Below is Democratic congressional candidate Forrest Dunbar’s most recent web ad, which, like his previous one, is an attention-grabber. Dunbar is running against Rep. Don Young, the longest serving Republican in Congress. In the last ad, Dunbar played off of the 1980s rock song, “Your Love.” In this one, Dunbar aims a gun at what has been known as Rep. Paul Ryan’s budget, which Rep. Don Young supported and which Dunbar has previously written about. It’s always hard to find a Democrat to run against Young, and from his resume at least, Dunbar looks pretty impressive. He is a former clerk for Sen. Frank Murkowski. He’s been in the Peace Corps, has a Yale Law degree, a master’s from Harvard Kennedy School, is a first lieutenant in the Alaska National Guard, and, as the ad demonstrates, has good aim. The ad will remain on YouTube for now. As of March, Dunbar raised $42,740, and has about $20,000 cash on hand. As of March, Young had about $695,000 on hand. Dunbar’s campaign has recently written to Young’s campaign, asking to set a schedule for debates.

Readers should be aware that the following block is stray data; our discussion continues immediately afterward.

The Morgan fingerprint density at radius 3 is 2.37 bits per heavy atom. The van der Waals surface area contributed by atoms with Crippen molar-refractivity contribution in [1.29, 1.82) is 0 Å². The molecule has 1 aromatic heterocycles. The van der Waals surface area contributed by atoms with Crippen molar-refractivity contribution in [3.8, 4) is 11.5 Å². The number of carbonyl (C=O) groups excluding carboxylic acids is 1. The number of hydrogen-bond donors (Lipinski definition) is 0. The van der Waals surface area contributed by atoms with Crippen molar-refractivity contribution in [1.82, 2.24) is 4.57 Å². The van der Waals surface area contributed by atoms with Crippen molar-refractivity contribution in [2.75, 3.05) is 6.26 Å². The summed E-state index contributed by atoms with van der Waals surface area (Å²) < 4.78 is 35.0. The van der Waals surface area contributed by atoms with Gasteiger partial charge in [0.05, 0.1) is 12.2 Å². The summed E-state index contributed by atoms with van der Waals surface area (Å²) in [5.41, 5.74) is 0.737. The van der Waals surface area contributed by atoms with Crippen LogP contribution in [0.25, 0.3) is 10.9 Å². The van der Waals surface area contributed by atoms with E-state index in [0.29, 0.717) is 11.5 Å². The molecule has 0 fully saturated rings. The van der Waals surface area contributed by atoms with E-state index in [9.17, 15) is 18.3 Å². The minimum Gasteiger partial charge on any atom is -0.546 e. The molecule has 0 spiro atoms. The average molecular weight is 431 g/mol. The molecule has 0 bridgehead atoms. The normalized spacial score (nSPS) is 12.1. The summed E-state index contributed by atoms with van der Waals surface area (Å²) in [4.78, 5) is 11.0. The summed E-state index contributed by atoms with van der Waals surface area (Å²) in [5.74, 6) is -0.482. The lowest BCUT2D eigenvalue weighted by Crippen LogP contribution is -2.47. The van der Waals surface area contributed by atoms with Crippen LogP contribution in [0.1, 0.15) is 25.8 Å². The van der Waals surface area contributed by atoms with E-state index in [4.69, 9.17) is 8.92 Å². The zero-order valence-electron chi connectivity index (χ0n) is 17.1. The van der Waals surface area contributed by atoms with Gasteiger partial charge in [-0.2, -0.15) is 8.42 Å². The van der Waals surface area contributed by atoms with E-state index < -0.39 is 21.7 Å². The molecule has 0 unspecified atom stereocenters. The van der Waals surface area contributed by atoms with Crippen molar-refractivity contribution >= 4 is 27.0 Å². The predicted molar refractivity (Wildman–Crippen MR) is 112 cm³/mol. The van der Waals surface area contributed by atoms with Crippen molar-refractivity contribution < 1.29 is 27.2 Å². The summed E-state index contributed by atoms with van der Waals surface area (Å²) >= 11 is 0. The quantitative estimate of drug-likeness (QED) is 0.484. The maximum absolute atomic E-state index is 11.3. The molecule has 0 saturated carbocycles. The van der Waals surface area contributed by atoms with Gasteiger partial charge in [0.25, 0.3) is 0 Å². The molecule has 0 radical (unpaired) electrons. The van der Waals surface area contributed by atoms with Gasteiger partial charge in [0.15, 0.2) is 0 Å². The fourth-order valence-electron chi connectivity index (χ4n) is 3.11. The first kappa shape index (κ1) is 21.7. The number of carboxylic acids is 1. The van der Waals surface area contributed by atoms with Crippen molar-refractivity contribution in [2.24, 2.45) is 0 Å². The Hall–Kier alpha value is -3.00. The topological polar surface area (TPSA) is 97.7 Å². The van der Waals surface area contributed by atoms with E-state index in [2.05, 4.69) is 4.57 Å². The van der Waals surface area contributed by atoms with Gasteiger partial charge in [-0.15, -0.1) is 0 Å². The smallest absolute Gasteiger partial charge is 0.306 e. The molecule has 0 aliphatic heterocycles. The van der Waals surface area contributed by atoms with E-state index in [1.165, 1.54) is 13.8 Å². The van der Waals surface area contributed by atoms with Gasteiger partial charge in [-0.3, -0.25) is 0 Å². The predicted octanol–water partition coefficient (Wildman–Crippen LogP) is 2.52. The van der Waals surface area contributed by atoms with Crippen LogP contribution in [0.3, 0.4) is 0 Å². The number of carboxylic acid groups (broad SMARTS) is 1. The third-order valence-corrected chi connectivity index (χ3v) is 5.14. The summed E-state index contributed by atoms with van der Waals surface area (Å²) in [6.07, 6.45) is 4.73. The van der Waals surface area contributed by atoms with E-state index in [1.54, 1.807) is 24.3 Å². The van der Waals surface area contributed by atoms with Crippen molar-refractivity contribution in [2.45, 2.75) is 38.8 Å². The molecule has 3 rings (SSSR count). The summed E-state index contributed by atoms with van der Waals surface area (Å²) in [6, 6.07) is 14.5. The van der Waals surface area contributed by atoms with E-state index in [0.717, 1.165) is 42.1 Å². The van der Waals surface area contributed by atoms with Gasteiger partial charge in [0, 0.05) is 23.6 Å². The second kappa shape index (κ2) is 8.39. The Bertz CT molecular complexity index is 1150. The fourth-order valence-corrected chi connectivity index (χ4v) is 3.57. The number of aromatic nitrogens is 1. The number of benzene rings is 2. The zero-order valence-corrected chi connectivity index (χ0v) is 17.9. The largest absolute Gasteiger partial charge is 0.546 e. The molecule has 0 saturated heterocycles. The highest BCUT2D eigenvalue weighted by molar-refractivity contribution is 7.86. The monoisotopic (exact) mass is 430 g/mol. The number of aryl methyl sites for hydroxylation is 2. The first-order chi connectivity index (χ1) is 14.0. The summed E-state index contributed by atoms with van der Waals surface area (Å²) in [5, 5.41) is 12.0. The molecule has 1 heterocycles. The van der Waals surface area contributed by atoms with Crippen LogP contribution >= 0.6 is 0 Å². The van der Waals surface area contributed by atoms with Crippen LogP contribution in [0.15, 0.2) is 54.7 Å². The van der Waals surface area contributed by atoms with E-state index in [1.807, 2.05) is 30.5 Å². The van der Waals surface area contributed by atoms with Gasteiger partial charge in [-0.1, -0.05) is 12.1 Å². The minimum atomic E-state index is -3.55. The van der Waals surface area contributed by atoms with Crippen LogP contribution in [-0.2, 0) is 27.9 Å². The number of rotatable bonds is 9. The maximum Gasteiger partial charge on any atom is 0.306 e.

Mallott and Begich will team to hire 52 new staffers in rural Alaska

Democratic gubernatorial candidate Byron Mallott’s campaign manager said on Monday night that Mallott’s campaign will be coordinating with U.S. Sen. Mark Begich’s campaign, and that the two of them collectively will hire 52 new, paid staffers in rural Alaska. Thirty of those will be full time positions, Mary Halloran, the campaign manager said, and the remaining 22 will be part time.